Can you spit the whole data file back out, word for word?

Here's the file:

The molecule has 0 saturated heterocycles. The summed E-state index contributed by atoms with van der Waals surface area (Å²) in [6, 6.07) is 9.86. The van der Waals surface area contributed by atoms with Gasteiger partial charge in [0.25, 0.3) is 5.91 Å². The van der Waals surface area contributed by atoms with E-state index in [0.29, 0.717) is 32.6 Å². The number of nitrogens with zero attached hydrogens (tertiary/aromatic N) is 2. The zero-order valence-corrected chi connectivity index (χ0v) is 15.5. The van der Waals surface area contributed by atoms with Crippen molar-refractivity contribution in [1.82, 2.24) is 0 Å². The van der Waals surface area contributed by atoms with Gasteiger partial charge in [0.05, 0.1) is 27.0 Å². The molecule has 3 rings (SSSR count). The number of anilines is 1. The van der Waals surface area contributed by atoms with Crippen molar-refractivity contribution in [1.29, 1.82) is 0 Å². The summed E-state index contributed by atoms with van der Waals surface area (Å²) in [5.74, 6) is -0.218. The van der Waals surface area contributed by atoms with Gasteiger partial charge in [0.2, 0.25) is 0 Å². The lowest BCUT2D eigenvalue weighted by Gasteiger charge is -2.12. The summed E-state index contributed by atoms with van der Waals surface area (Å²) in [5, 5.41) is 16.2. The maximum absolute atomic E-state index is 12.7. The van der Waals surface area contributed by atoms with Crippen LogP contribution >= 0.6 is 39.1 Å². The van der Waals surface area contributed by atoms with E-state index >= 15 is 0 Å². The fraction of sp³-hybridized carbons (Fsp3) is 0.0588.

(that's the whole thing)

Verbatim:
The molecule has 0 saturated heterocycles. The summed E-state index contributed by atoms with van der Waals surface area (Å²) in [6, 6.07) is 9.86. The van der Waals surface area contributed by atoms with Gasteiger partial charge in [0.25, 0.3) is 5.91 Å². The van der Waals surface area contributed by atoms with E-state index in [0.29, 0.717) is 32.6 Å². The number of nitrogens with zero attached hydrogens (tertiary/aromatic N) is 2. The zero-order valence-corrected chi connectivity index (χ0v) is 15.5. The van der Waals surface area contributed by atoms with Crippen molar-refractivity contribution in [1.82, 2.24) is 0 Å². The van der Waals surface area contributed by atoms with Gasteiger partial charge in [0.05, 0.1) is 27.0 Å². The molecule has 3 rings (SSSR count). The number of anilines is 1. The van der Waals surface area contributed by atoms with Crippen molar-refractivity contribution in [1.29, 1.82) is 0 Å². The summed E-state index contributed by atoms with van der Waals surface area (Å²) in [5.74, 6) is -0.218. The van der Waals surface area contributed by atoms with Gasteiger partial charge in [0.2, 0.25) is 0 Å². The lowest BCUT2D eigenvalue weighted by Gasteiger charge is -2.12. The summed E-state index contributed by atoms with van der Waals surface area (Å²) in [5, 5.41) is 16.2. The maximum absolute atomic E-state index is 12.7. The van der Waals surface area contributed by atoms with Crippen LogP contribution >= 0.6 is 39.1 Å². The van der Waals surface area contributed by atoms with E-state index >= 15 is 0 Å². The fraction of sp³-hybridized carbons (Fsp3) is 0.0588.